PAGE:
The analysis of current business models in turning faecal sludge into valuable resources generated input for two separate reports published by the Toilet Board. One of the reports, entitled “Sanitation in the Circular Economy”, uses the circular economy approach to ‘shine a light’ on sanitation as a significant and largely untapped business opportunity. Hereunder a few highlights of this report.

In this study, various stakeholders were surveyed: SMEs (small/medium-sized enterprises) involved in sanitation across low income markets, experts from multinational corporations, academics, and specialists from across the “waste” management value chain.  They were asked to respond to the following question:

Can demand for products derived from toilet waste become strong enough to create self-sustaining, commercially viable sanitation businesses, reducing dependence on public and aid funding, as well as reducing health costs?

 

Central questions addressed in this study:

  • What products or materials of value can be upcycled from toilet resources?
  • Are there scalable business models to deliver sustainable supply of these products to the market?
  • Is there commercial interest and demand from large industrial operations to become buyers into the system?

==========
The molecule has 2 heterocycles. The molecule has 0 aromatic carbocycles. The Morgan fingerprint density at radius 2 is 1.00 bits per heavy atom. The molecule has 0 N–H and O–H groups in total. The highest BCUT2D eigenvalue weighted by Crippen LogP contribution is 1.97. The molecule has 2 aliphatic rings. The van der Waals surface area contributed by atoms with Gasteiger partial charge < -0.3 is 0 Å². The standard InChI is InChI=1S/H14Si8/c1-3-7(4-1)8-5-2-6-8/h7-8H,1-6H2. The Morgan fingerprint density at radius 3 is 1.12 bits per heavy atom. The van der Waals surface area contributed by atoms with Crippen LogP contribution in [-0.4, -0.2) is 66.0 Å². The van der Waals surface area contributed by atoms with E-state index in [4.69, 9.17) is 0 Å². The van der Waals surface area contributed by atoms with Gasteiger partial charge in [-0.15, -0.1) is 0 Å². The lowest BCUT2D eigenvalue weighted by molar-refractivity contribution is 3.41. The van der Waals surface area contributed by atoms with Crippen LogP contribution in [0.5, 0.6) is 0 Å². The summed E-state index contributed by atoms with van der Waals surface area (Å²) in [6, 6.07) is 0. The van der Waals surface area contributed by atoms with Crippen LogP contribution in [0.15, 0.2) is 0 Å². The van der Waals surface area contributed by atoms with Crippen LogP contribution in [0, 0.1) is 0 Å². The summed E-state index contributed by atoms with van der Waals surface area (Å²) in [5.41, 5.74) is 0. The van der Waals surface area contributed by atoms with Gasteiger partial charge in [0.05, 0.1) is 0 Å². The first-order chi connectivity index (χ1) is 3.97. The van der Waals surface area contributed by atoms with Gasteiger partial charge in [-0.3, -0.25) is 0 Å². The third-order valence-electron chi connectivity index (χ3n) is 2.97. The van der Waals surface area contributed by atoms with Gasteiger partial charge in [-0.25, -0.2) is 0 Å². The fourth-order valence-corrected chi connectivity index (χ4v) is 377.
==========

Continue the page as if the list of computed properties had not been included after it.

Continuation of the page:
Key Findings

The initial inquiry into Sanitation in the Circular Economy with entrepreneurs operating in low income markets, academics, and multinational corporations, has produced six key conclusions to be further explored:

  1. Toilet resources are a major part of the bio-cycle that are mostly unexploited
  2. The Circular Economy could transform sanitation from a costly service to a more self-sustaining and value adding system of resources
  3. There are 3 Circular Economy cycles for sanitation
  4. There are renewable resources available for corporate supply chains today
  5. There are innovative applications for industry in the future
  6. There are significant leapfrog opportunities for low income economies

 

Toilet waste has value.  Here are a few of the potential resources which can be produced from toilet waste: